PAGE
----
When Mark Shuttleworth announced the future Ubuntu 9.10 release, Karmic Koala, the goals he outlined for the server version were all to do with cloud computing but you might be asking 'What is cloud computing ?' I answer this question and investigate what it can do for Ubuntu?

The definition of the term cloud computing is actually about as clear as a cloud itself. Clouds were first used in network diagrams as an abstract of part of a network whose infrastructure the diagram was not concerned with showing.

This use of the cloud metaphor is now used in the term cloud computing to abstract the network infrastructure and server platforms of the datacentre. In this context, cloud computing describes the use of scalable computing resources and infrastructure, provided as a service for a user to run applications on with the user never needing to have any specific knowledge of the infrastructure their application runs on. Their application is run on 'the cloud'.

Be your own Amazon

One of the best known cloud computing platforms is Amazon's Web Services and in particular their EC2 (Elastic Compute Cloud) platform. To run an application on EC2, you need to upload an AMI (Amazon Machine Image) file to the platform and execute it. An AMI contains the applications and a complete operating system in a file and you run this on the Amazon platform as a virtual machine.

Once on the EC2 platform, your virtual machine has access to the vast computing resources available but you only pay for the resources you use - cloud computing gives you scalability at an affordable cost.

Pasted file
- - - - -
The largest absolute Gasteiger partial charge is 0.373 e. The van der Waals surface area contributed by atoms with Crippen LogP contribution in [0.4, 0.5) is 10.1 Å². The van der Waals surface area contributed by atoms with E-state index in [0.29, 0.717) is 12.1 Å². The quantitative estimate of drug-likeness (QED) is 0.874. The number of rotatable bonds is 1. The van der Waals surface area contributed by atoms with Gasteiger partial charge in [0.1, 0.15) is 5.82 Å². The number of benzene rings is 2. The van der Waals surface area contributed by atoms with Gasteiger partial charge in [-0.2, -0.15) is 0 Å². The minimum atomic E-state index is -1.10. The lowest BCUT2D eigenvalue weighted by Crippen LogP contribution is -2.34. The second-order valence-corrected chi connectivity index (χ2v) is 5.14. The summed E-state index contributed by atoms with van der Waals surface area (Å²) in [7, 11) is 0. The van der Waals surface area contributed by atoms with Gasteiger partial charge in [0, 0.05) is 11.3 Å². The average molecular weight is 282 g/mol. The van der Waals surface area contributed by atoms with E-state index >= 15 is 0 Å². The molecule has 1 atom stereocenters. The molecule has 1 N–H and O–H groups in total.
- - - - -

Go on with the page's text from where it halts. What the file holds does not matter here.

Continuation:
The Amazon platform itself is built around the use of the Xen hypervisor, which the machine images are run on top of. Karmic will include Eucalyptus, a FOSS implementation of the EC2 interface that allows you to run AMIs on your own cluster of servers, effectively allowing you to create your own Amazon cloud. Given that Eucalyptus requires the Xen hypervisor, it would seem that work needs to be done on a Xen kernel image for Karmic's release, something that has been missing from Ubuntu releases for nearly 18 months since the decision was made to drop Xen in favour of KVM as the supported virtualisation solution.

New Opportunities

When I recently built a high availability cluster, I used openSUSE because of the lack of Xen support in Ubuntu Server so this is a welcome move that gives Ubuntu server the opportunity to be implemented in situations where it couldn't be before and this will lead to an increased install base.

Although there are some concerns over the alignment of Ubuntu with the proprietary EC2 platform - Canonical have also been working on official Ubuntu EC2 machine images. I see this only as a good thing. I haven't read much about other OSes prioritising cloud functionality in this way. I think it has created a buzz around Ubuntu server that it can be run 'on the cloud' so if I were creating a system that I may want to scale out to the cloud I'm going to want to be running Ubuntu server.

And with the inclusion of Eucalyptus, we could see the appearance of low cost or even community cloud providers offering services based on a platform of Ubuntu servers.

Contributing blogger Guy Thouret is a software engineer for a wireless energy management system company. He has used various GNU/Linux distributions since 2002.

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